Bruce Hall in his recent #Briefing article makes this comment: 
“My observation is that women feel confident to work in these sorts of teams because of the displayed confidence in them, even though the Senior Minister may not see what they do in detail. He trusts them to get on with the ministry”.
The lack of readily accessible public awareness and recognition of her role, can mean women staff can sometimes feel less valued in the team task.

Lack of clear role definition can also mean, that rather than being able to vision, grow and self-manage the ministry she’s been given, she becomes vulnerable to that ministry being directed, managed or even micromanaged by each team member she works alongside.  

So, rather than building vision, confidence and competence in her sphere of ministry, as Bruce Hall rightly observes, often the exact opposite can result:  
“The Senior Minister will not be able to control the quality of the ministry by micromanagement...micromanagement is the death of growth, it does not produce unity or quality”.
Research shows that once team members have developed a certain level of competence and confidence, those who are given autonomy and responsibility within their team feel valued and are more willing to take on new challenges and learn new skills. 

Therefore to help team members, both male and female, feel trusted and affirmed in ministry together, and to grow in confidence and competence will require entirely different attitudes, skills and oversight from leaders.

A good team is one in which men and women will not only have opportunities to increase their areas of competence, but are also acknowledged and engaged for the experience and competencies they’ve already mastered. And, this is especially important when women often work long term on teams under the perpetual leadership of others.

d: Partnership means intentionally providing women with appropriate avenues to lead, teach and train other women:

J.Ligon Duncan in the book ‘Women’s Ministry in the Local Church’ lists 5 reasons why it’s imperative that every church has a women’s ministry.

Not the least of these is that such ministries provide appropriate opportunities and avenues in which women are given responsibility to fulfil the Titus 2 mandate to teach, train and disciple other women.
…“such ministries help Christian women appreciate the manifold areas of service that are open to them in the church and to equip them distinctively as women to fulfil their ministry. But this will never happen if our approach to discipleship in the church is androgynous-that is, if it refuses to take into account the gender distinctives of the disciple”.
Whilst we would never affirm that any women’s ministry operate independently of the ethos, mission and integrated ministries of the church (see my previous post), we must never overturn our commitment to engage women to take up their rightful place in God’s purposes.

Ligon:  “It is not sufficient for churches that hold male headship simply to compile a list of things that are permissible for women to do. 
We must go to the Scriptures and determine what is needful for women to do. 
God pronounced gender-aloneness “not good” in the garden. He did not give his benediction of “it is very good” until man and woman stood side by side, equal but different”.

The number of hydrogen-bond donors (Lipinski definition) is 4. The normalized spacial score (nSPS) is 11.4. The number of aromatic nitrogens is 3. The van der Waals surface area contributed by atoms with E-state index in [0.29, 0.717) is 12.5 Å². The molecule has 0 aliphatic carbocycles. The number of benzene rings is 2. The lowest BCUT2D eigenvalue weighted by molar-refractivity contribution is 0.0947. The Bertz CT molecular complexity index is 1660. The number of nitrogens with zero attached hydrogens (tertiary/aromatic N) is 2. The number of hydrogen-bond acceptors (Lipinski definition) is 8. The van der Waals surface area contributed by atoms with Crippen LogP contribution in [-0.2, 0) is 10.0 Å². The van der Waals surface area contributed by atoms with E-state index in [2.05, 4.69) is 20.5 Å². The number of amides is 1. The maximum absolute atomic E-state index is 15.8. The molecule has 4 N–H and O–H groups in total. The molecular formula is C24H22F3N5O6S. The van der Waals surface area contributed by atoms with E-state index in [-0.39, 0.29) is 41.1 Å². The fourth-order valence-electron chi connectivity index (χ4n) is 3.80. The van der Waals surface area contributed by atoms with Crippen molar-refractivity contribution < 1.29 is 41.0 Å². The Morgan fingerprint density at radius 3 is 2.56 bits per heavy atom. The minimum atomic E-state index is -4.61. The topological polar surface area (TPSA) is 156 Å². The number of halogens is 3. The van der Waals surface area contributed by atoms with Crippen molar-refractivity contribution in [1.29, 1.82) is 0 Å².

e: Partnership means thinking through staff ministry models:

Lastly, as churches explore the current trend towards restructuring staff teams away from a traditional ‘generalist ministry model’ to that of ‘staff specialization’ model (a trend I support, having worked on the strategic planning team developing just such a model at St Ives) we must make sure that we do so in a way that continues to maintain and promote biblical complementarity on our teams and within our leadership.

The strength of the specialization model is that theologically trained women, rather than being deployed as a women’s generalist, often just filling the gaps in pastoral care or other sundry areas of need, is much more strategically deployed. Particularly if her role, as mine was at St Ives, is geared towards the equipping, mentoring and mobilization of women for ministry and mission in the church.

Depending on how these ministry portfolios are structured, this new model could also potentially become a hindrance to complementary partnerships being a practical reality within our teams. Under some variations of this model, it would be entirely possible that a church would never employ a woman on their staff team, except perhaps as the children’s specialist or, if financially affluent enough, in the role of assistant youth or co-small groups leader. Especially as most specialization roles by necessity require male leadership (eg.a preaching pastor, small groups pastor, services pastor, youth pastor etc). 

If this particular type of specialization model were to become normative in our churches it would certainly have significant implications, not only for the future training and employment of women, but also implications for how we most helpfully express complementarity on our ministry teams and within our ministry partnerships.

* Bob Johnson- 9Marks website
Bruce Hall-Some Reflections on Team Leadership’ The Briefing,  #381 (June 2010)